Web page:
3
votes
1answer
88 views

History of $p$-adic numbers

I'm interested in learning about the historical motivation and development of $p$-adic numbers. I haven't been able to find any books on the topic. I'd appreciate any references, including to more ...
3
votes
1answer
70 views

A Concept Which Has Been 'Specialized' In the Course of History

There are so many concepts which have been generalized during history of mathematics - the concept of "number" may be the best examples. On the other hand, a concept may have been specialized ; the ...
8
votes
2answers
171 views

Are there examples that we know a number is a rational number but we do not know what is its numerator and denominator?

Are there examples that we know a number is a rational number but we do not know what is its numerator and denominator? In order to say clearly, this number should given by a certain formula, such as ...
25
votes
4answers
5k views

Why are so many of the oldest unsolved problems in mathematics about number theory?

Stillwell mentions in his book, Mathematics and its History that: Most of the really old unsolved problems in mathematics, in fact, are simple questions about the natural numbers... Have ...
3
votes
0answers
123 views

What makes Beal's conjecture “beautiful” enough to make people offer a million dollar prize? [closed]

What makes Beal's conjecture "beautiful" enough to make people offer a million dollar prize? Is it just a challenge or does it have real applications?
1
vote
0answers
90 views

Mathematical foundation crisis and the RSA

I am currently in my last year of high school and I am writing a report on cryptography from a idea historical and mathematical perspective. I am including a few of the subjects: Cantor's diagonal ...
8
votes
4answers
558 views

Can we prove that odd and even numbers alternate without using induction?

It is a simple exercise to prove using mathematical induction that if a natural number n > 1 is not divisible by 2, then n can be written as m + m + 1 for some natural number m. (Depending on your ...
9
votes
1answer
347 views

Origin of Littlewood's idea about sign changes of $Li(x) - \pi(x)$

Background (skip if you like). Skewes and Littlewood are closely identified with the idea that $Li(x)- \pi(x)$ changes sign infinitely often, but Littlewood closed a gap in the work of Schmidt, who ...
3
votes
1answer
164 views

Calculation involving $\int_2^x \frac{dx}{\log x}$

Background (skip to the gray if you prefer). In Legendre's 1798 work on number theory he conjectured that $\pi(x)\sim \frac{x}{\log x - A}$ in which he proposed that $A = 1.08366.$ Gauss disputed the ...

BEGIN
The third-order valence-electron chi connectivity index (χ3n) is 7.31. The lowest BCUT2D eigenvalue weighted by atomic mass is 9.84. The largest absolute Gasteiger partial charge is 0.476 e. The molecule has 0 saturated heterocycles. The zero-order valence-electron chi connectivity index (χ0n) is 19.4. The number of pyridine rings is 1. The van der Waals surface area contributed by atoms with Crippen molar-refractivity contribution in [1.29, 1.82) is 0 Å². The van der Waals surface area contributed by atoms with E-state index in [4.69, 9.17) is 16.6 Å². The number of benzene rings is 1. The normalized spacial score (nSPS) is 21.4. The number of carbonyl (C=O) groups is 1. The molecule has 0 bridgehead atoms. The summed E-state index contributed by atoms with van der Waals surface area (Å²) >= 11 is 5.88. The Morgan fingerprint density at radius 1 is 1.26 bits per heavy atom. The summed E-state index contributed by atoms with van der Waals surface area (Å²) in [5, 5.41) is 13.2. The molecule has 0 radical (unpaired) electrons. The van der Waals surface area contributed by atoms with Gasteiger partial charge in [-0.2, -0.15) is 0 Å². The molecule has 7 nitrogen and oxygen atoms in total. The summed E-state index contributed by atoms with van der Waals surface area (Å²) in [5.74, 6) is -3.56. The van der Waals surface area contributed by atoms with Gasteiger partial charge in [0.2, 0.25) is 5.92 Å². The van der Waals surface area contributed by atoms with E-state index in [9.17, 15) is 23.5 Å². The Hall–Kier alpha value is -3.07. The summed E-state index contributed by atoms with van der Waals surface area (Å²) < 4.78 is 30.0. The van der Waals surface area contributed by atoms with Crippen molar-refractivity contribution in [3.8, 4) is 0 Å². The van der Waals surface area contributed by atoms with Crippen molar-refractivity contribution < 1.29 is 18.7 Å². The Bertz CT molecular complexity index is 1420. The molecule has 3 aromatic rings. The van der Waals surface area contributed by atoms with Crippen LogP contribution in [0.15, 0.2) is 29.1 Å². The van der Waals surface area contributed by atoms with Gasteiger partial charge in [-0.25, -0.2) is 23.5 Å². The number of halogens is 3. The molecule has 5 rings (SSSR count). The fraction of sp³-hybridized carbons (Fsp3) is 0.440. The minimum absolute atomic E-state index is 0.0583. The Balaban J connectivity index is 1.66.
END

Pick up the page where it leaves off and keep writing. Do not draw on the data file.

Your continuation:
3
votes
1answer
84 views

Expressing integers as a sum of squares

There have been many results about the number of squares needed to represent a positive integer. Lagrange's four-square theorem tells us that $4$ squares suffice for any integer and there have been ...
19
votes
1answer
337 views

Matsunaga's Method for solving $x^2+y^2=p$

In his history of number theory, Dickson mentions an 18th century algorithm due to Matsunago [Sic --- he means, presumably, Matsunaga Ryohitsu a.k.a. Matsunaga Yoshisuke] for finding two numbers whose ...
4
votes
0answers
169 views

How Ramanujan find this formula

I have seen this formula from Ramanujan $\sum_n \frac{a^{n+1}-b^{n+1}}{a-b}\frac{c^{n+1}-d^{n+1}}{c-d}T^n=\frac{1-abcdT^2}{(1-abT)(1-acT)(1-bcT)(1-bdT)}$. I know how to prove it via geometric ...
3
votes
0answers
262 views

Origins of the Twin Prime Conjecture

The exciting new results by Zhang and others about bounds on the gaps between pairs of primes have been getting a fair amount of press, which is great! Some of them have gotten me wondering about the ...
5
votes
0answers
178 views

Ramanujan and sum of four cubes

This is more a question on History than proof itself. About a decade ago, a college professor and a Math coach told us about this beautiful theorem: Every multiple of 6 can be written as a sum of ...
30
votes
2answers
6k views

Yitang Zhang: Prime Gaps

Has anybody read Yitang Zhang's paper on prime gaps? Wired reports "$70$ million" at most, but I was wondering if the number was actually more specific. *EDIT*$^1$: Are there any experts here who ...
8
votes
4answers
506 views

Connections between number theory and abstract algebra.

I haven't taken abstract algebra yet, but I am curious about connections between number theory and abstract algebra. Do the proofs of things like Fermat's little theorem, the law of quadratic ...
10
votes
2answers
122 views

Origin of well-ordering proof of uniqueness in the FToArithmetic

In the Appendix to Ivan Niven's book "Numbers: Rational and Irrational", he proves the Fundamental Theorem of Arithmetic (FToA) without using Euclid's Lemma that if a prime divides a product, then it ...
5
votes
1answer
267 views

A question on Paul Erdős's research on Egyptian fractions

A good day to everyone! I have a (somewhat) intriguing question regarding Paul Erdős's papers on Egyptian fractions (e.g., his 2nd paper during his mathematical career was about this topic). My ...
5
votes
3answers
611 views

Is there a text that provides the proof of Fermat's Last Theorem?

I know that professor Andrew Wiles discovered his proof of Fermat's Last Theorem in 1995. One of my friends is looking for a text which provides his proof. I know that the proof is very complicated ...
-1
votes
4answers
258 views

The facts about $\varphi$ [closed]

A lot of people believe there is something special about the number $\varphi= \frac {1+ \sqrt5}{2}$. However, I can only think of cultural explanations for looking at each property of $\varphi$ as ...
4
votes
2answers
144 views

Plato's Disc of Gold